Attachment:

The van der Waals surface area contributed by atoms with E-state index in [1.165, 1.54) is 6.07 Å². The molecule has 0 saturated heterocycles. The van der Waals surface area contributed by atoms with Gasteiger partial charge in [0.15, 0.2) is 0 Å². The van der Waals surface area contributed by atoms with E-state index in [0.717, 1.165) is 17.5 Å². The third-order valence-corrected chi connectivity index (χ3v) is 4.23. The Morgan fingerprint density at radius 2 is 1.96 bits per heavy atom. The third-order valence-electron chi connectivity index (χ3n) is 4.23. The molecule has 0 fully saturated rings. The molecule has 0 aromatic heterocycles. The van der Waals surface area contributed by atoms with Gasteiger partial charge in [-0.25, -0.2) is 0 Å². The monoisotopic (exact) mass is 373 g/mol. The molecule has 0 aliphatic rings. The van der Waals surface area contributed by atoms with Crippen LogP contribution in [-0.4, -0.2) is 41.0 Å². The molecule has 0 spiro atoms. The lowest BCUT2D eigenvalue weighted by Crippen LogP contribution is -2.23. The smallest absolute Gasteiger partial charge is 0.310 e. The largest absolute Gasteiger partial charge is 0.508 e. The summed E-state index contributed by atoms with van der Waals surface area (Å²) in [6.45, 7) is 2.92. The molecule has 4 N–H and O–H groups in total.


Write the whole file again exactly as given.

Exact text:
The van der Waals surface area contributed by atoms with E-state index in [1.165, 1.54) is 6.07 Å². The molecule has 0 saturated heterocycles. The van der Waals surface area contributed by atoms with Gasteiger partial charge in [0.15, 0.2) is 0 Å². The van der Waals surface area contributed by atoms with E-state index in [0.717, 1.165) is 17.5 Å². The third-order valence-corrected chi connectivity index (χ3v) is 4.23. The Morgan fingerprint density at radius 2 is 1.96 bits per heavy atom. The third-order valence-electron chi connectivity index (χ3n) is 4.23. The molecule has 0 fully saturated rings. The molecule has 0 aromatic heterocycles. The van der Waals surface area contributed by atoms with Gasteiger partial charge in [-0.25, -0.2) is 0 Å². The monoisotopic (exact) mass is 373 g/mol. The molecule has 0 aliphatic rings. The van der Waals surface area contributed by atoms with Crippen LogP contribution in [-0.4, -0.2) is 41.0 Å². The molecule has 0 spiro atoms. The lowest BCUT2D eigenvalue weighted by Crippen LogP contribution is -2.23. The smallest absolute Gasteiger partial charge is 0.310 e. The largest absolute Gasteiger partial charge is 0.508 e. The summed E-state index contributed by atoms with van der Waals surface area (Å²) in [6.45, 7) is 2.92. The molecule has 4 N–H and O–H groups in total.